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Supporting Ghana’s Development: IAEA Director General Visits Accra


IAEA Director General Yukiya Amano and Ghana's Minister of Environment, Science, Technology and Innovation Mahama Ayariga (second from the left), inaugurate a pelletron accelerator at the Ghana Atomic Energy Commission in Accra on 18 March 2016. (Photo: C. Brady/IAEA)

IAEA Director General Yukiya Amano congratulated Ghana on the nuclear regulatory framework and legal infrastructure which it put in place earlier this year. “An independent regulatory authority is essential for the safe and secure use of nuclear technology,” Mr Amano told Ghanaian President John Dramani Mahama in Accra last week, adding that the IAEA will support Ghana if it decides to embark on a nuclear power programme.

An IAEA mission scheduled for early 2017 will assess Ghana’s nuclear infrastructure, ahead of a government decision planned for 2018 on the introduction of nuclear power.

Mr Amano visited the country’s Accelerator Centre with Mahama Ayariga, Minister of Environment, Science, Technology and Innovation, and inaguarated an ion beam accelerator installed with IAEA assistance.

The accelerator will be used to analyse minerals and the quality of foodstuffs. Scientists also plan to use the new equipment for the preservation of cultural artefacts and in environmental science.

During his visit to the Centre, Mr Amano highlighted the important contribution that science and technology will make to achieving the United Nations Sustainable Development Goals.

Mr Amano met the Minister for Power, and visited a Radiotherapy Centre at the Korle Bu Teaching Hospital, which the IAEA has helped to establish in collaboration with the Ghana Atomic Energy Agency (GAEC). The centre provides services not only to the local population, but also to patients from Benin, Burkina Faso, Liberia, Sierra Leone and Togo, which do not have treatment facilities of their own.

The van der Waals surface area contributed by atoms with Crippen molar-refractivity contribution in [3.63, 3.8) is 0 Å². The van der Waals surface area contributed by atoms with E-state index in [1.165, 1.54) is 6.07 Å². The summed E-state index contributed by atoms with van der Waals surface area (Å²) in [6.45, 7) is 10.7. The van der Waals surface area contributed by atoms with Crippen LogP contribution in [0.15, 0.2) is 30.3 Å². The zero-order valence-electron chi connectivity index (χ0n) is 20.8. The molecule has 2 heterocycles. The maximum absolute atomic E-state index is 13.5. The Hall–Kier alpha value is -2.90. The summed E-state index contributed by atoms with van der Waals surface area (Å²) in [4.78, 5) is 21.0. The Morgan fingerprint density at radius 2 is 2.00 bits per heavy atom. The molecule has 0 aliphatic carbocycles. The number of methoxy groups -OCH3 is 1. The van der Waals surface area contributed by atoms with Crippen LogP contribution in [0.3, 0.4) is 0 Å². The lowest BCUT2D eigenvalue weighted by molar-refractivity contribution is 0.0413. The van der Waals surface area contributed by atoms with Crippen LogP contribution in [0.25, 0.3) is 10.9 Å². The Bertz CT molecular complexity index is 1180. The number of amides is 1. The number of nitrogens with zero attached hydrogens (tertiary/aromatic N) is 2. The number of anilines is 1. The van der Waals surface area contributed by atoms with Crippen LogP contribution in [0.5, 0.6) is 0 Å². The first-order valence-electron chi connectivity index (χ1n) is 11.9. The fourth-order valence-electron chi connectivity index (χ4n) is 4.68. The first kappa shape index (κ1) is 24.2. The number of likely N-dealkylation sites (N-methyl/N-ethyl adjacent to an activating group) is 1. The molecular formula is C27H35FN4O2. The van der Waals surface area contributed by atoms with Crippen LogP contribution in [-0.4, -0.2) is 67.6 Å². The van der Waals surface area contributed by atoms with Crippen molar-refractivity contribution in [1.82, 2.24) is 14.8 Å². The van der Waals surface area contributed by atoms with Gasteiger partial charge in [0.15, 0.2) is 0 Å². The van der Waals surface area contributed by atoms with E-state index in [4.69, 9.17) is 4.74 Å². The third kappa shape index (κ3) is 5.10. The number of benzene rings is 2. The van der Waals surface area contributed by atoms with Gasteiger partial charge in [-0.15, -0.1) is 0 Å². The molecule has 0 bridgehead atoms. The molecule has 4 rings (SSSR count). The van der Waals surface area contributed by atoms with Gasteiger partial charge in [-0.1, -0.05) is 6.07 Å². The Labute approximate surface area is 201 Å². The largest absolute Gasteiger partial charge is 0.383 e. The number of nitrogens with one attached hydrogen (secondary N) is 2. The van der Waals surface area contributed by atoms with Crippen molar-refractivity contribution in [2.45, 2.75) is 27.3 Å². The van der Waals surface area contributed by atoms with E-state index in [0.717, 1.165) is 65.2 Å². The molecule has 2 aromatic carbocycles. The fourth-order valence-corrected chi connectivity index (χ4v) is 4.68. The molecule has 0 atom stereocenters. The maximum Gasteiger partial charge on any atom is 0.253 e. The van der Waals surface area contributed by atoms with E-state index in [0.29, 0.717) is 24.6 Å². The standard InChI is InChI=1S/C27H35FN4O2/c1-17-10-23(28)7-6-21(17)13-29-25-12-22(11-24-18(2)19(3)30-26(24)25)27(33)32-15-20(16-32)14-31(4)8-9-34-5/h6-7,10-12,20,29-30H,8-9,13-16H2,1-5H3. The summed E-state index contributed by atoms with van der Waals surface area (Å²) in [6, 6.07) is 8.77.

Nuclear techniques

The IAEA supports Ghana in applying nuclear and nuclear-related technologies in many areas, including health care, nutrition and food and agriculture. Following the re-emergence in 2015 of Avian Flu in West Africa, the IAEA provided Ghana with training in nuclear-derived techniques as well as equipment to assist in the early detection of outbreaks.

The Agency helped the GAEC and the University of Ghana to establish a Graduate School of Nuclear and Allied Sciences at the University, which provides postgraduate education to students from Ghana and other countries in sub-Saharan Africa. Mr Amano encouraged Ghana to continue in its efforts to develop its human resources in the nuclear field, and reiterated the IAEA’s support. Numerous scientists from Ghana have benefited from IAEA fellowships, scientific visits and training courses.

“The IAEA will continue to provide targeted assistance to Ghana through its technical cooperation programme,” Mr Amano said.

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